Category Archives: bad advice

Only you know your own experience

A few days ago, I had a conversation with a medical professional that went something like this:

MP: So you’ve been feeling tired?
Chally: Yes, not as tired as I have been, but still pretty tired. I’ve been waking up at 5am[1. As I’m writing this, my body has happily decided to switch to 7-7.30am. Which is both good and ?!?!]. Not this weekend though.
MP: Why? Are you depressed?
C: No, I’m not. I’m not sure why that keeps happening.
MP: You don’t seem like you’re depressed. So do you have recurring thoughts when you wake up?
C: No. I just wake up, then I log on to the computer and check my emails to see what came in overnight. Do you think it could be the sunlight waking me up?
MP: No, the sun isn’t up that early. Do you have to check your emails?
C: No, I just do. I don’t want to leave the room and wake the household, so I just stay there and check my emails.
MP: So is it a compulsion?
C: No, I don’t have to check my emails, I just do it because I want to and that’s what’s there to do. It’s not a compulsion.
MP: Do you wash your hands a lot? Do you have lots of recurring thoughts?
C: No. I don’t have any symptoms of OCD.

That last moved the conversation on quickly.

I’m telling you this story so you know something very important. Medical professionals are people, with their own biases and experiences. Sometimes they will make mistakes and the wrong judgments. They will try to fit you into convenient boxes, tell you things about yourself that just aren’t true. Your trust isn’t always well placed when placed in authority. Remember that doctors aren’t the sole arbiters of experience. At the end of the day, only you know what’s going on for you; your experience of what you’re going through is valid.

Getting It Wrong: Rate Your Students and Ableism

[Possible trigger warning for upsetting and ableist language]

As some of you may know, I am a graduate student getting my Master’s Degree in Women and Gender Studies. I currently have vague career aspirations of getting my PhD or at least remaining in academia in some capacity; my academic interests primarily have to do with feminist disability theory and the body.

I was an undergrad when I discovered Rate Your Students, a blog for college professors and TAs to rant, with anonymity, about the wonderful world of academia–including its apparent hordes of clueless undergrads. I can’t quite remember how I stumbled upon it, but I found it very refreshing. I was probably what the RYS denizens would call a “special snowflake”, or “snowflake” for short–that is, an overeager student who is convinced of zie’s own specialness (however, my low self-esteem may negate such a categorization)–but I found the site a welcome break from dealing with fellow undergrads at my school, many of whom, I felt, fit the “snowflake” categorization perfectly.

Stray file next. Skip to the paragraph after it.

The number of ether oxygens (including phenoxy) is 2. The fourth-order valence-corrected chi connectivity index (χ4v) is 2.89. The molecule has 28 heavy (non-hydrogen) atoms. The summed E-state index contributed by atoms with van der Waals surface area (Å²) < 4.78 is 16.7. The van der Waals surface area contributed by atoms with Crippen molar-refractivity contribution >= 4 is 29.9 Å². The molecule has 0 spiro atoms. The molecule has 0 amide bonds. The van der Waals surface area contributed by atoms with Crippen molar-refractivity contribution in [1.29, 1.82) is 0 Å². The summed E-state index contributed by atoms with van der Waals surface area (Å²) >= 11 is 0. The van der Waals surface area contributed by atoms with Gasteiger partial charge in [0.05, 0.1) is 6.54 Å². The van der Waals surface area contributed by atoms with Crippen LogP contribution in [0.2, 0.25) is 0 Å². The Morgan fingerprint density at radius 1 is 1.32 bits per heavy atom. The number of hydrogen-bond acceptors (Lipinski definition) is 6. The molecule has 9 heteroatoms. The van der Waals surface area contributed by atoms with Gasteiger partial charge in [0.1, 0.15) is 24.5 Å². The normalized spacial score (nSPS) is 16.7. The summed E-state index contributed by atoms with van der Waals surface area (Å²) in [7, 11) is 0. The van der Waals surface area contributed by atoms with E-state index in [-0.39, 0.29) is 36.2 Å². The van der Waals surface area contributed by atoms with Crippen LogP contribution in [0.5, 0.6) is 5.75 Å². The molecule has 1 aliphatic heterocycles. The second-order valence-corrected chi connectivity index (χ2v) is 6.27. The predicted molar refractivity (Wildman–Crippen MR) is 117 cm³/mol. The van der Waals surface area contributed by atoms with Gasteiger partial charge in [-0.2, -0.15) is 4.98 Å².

Given my disability and resulting limited energy, during this time I was  privately contemptuous of those whom I percieved to be slacking and getting away with it, particularly when I was assigned to work with them on group projects or in discussion cohorts. Inevitably, I would be the one who led the group in discussion–even when I had been the only one to have done the reading–or the one who would do most of the “group” project planning and resulting work. I do not say this to toot my own horn; this information is meant to be context for the reasons that I started reading RYS in the first place.

After this week’s posts on accommodation(s) for students with disabilities, however, I am seriously rethinking my earlier enthusiasm for the site. One professor sent a query to the other readers of the site:

How do you teach a student…who clearly has severe intellectual developmental issues? How do you make sure the other students aren’t held back? What if your course is a small seminar course, not a large course? You have to spend a lot of one-on-one time with one at the expense of several. Why doesn’t the university provide resources for you and this student?

Am I bad teacher for not knowing how to deal with this? Or for not wanting to?

The responses are a motley bunch (the [+] markers denote different responses from different folks), ranging from the awesome to the somewhat reasonable to the awful:

Anyway, I don’t think too much of students who come to me with a letter demanding time-and-a-half on tests. Nor do I pity the poor fucktards when I think of their asking a future boss for time-and-a-half on a project. There are some students who are truly disabled, and truly need accommodations. But ADD is a sad joke. It puts us at the beck and call of every spoiled tool whose parents can find a quack to label the kid as ADD.

I am an academic. I am also a person with disabilities. I know, furthermore, that “difficult” students exist, and in some cases, universities do not provide clear policies for faculty when dealing with students with disabilities. Professors, however, are not usually assigned to be the disability police, and with good reason (see above). From the glut of postings on this topic, the message that I am getting–as a person with multiple disabilities, both physical and other–is that I do not belong in the academy. People with severe emotional or mental health issues, apparently, do not belong in the academy because they freak out the “normal” folks. Furthermore, if I choose to disclose my disability to faculty, I may be subject to disbelief and doubt, due to their past experiences with disabled students. Hell, someone might even rant about me on RYS if I piss them off enough!

I respect the fact that RYS is a site for professors to anonymously vent; all of us need those spaces. Some of us, however, are both hopeful professors and people with disabilities.  Privileged displays of ableism like the above are asking some of us to side against our own, which many of us cannot do.